TOKYO (BLOOMBERG) - The number of people seriously ill with Covid-19 in Tokyo could surge in the coming weeks, peaking as the Olympics are under way, even without thousands of participants streaming into the capital.
A new analysis shows severe coronavirus cases could rise to a level that would require another state of emergency by early August in Tokyo, despite progress in vaccinating the elderly - if current restrictions in Japan's urban areas are lifted as scheduled on June 20.
The disease modelling from Kyoto University professor Hiroshi Nishiura was presented to government officials at a coronavirus advisory board meeting on Wednesday (June 9).
With the Olympics set to start in under two months, many people have focused on the risk posed by tens of thousands of overseas athletes and support staff arriving in Japan, which has been effectively closed to visitors since the beginning of the pandemic.
Experts now are zeroing in on domestic factors that could contribute to an uptick in cases that would coincide with the games.
University of Tokyo public health researcher Haruka Sakamoto said that there are four consecutive holidays right before the Olympics, as well as summer vacation and Obon holiday, when people traditionally travel home to visit the graves of their ancestors.
She said: "It's easy to imagine that more and more people will think: 'If the Olympics can be held, it's okay for us to travel'."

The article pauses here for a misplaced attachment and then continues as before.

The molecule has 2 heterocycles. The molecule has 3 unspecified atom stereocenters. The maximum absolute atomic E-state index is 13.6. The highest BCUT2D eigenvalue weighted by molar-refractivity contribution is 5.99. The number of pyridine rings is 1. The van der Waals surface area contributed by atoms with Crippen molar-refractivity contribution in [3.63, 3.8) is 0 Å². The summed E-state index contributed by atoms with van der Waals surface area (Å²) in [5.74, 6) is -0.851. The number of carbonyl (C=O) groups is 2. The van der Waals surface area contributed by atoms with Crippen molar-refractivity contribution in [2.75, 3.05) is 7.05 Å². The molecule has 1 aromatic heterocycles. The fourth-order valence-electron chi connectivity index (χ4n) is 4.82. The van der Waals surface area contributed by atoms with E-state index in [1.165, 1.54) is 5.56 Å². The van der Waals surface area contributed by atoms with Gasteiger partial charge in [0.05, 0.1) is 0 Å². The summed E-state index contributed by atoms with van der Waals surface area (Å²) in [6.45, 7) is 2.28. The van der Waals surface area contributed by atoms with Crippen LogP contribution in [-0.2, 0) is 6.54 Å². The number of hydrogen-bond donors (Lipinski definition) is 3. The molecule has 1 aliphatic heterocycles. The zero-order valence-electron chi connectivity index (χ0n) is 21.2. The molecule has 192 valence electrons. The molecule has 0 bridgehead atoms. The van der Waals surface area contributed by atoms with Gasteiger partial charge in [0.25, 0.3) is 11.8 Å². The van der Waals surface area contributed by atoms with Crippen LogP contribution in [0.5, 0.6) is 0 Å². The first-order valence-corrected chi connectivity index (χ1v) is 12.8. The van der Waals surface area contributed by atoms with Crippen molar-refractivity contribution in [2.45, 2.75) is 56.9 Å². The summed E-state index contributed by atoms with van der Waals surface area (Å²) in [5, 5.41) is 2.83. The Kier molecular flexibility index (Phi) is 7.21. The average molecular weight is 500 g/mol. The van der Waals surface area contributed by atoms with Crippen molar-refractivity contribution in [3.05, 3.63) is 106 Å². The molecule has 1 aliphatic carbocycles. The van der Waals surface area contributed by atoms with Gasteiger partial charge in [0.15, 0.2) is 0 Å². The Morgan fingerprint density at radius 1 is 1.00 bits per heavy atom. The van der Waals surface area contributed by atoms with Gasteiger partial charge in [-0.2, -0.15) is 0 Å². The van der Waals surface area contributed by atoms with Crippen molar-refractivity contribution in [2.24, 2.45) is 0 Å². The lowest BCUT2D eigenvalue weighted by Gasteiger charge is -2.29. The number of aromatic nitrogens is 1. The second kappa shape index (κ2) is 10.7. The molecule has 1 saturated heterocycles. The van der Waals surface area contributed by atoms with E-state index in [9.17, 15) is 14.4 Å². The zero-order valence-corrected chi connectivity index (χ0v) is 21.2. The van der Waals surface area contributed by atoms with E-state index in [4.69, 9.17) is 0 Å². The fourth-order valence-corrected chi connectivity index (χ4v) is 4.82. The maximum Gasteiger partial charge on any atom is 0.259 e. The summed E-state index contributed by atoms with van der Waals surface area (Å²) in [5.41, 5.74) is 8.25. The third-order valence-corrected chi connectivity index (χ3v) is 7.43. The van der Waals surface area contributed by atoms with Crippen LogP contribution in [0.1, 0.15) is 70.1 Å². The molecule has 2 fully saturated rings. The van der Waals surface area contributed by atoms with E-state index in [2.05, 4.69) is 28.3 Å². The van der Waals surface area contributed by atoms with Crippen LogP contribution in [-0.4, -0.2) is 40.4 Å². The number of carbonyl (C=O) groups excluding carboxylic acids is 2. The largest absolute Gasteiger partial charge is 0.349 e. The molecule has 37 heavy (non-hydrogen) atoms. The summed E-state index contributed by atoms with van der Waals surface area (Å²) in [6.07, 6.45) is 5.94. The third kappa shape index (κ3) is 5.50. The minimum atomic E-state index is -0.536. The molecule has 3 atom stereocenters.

That may cause an increase in the number of people infected, Ms Sakamoto added.
International Olympic Committee vice-president John Coates said last month that the games will be held even if Tokyo is under a state of emergency.
Japan has seen upticks in cases after previous emergency restrictions were eased.
When the first such measure ended in May last year, cases spiked at the end of July.
Epidemiologists also pointed to the fact that people were likely to retreat indoors to air-conditioned rooms in the height of summer, creating conditions where the virus spreads more easily.
It would be difficult to determine if an increase in cases would be due to the Olympics or other factors.
But Ms Sakamoto said that a jump in infections would strain the medical system, especially if they occurred in younger people - many of whom do not yet qualify for vaccination in Japan and are more likely to seek critical care if their symptoms turn serious.
The current state of emergency in parts of Japan has led to some of the most severe policies to date, such as asking restaurants to not serve alcohol.
The number of new infections has dropped, with Tokyo's seven day moving average of new cases falling by about half in the last month. It is not clear what restrictions will remain in place when the emergency status is lifted.
Japan's vaccination program, which got off to a slow start, has picked up speed in recent weeks. More than 20 million doses have now been administered in the country of 126 million people.
Currently, enough shots have been given to cover 7.7 per cent of the population, according to Bloomberg's vaccine tracker.
Japan's vaccine coverage is still the lowest among the world's most developed nations.
Prof Nishiura's model estimates that the prevalence of severe cases will be much lower than they would have been if no vaccinations were being given. Still, Tokyo's critical care capacity would not have enough beds.
The model does not take into account vaccination rates among those younger than 65, a group that is expected to gain more access to vaccination in the coming weeks.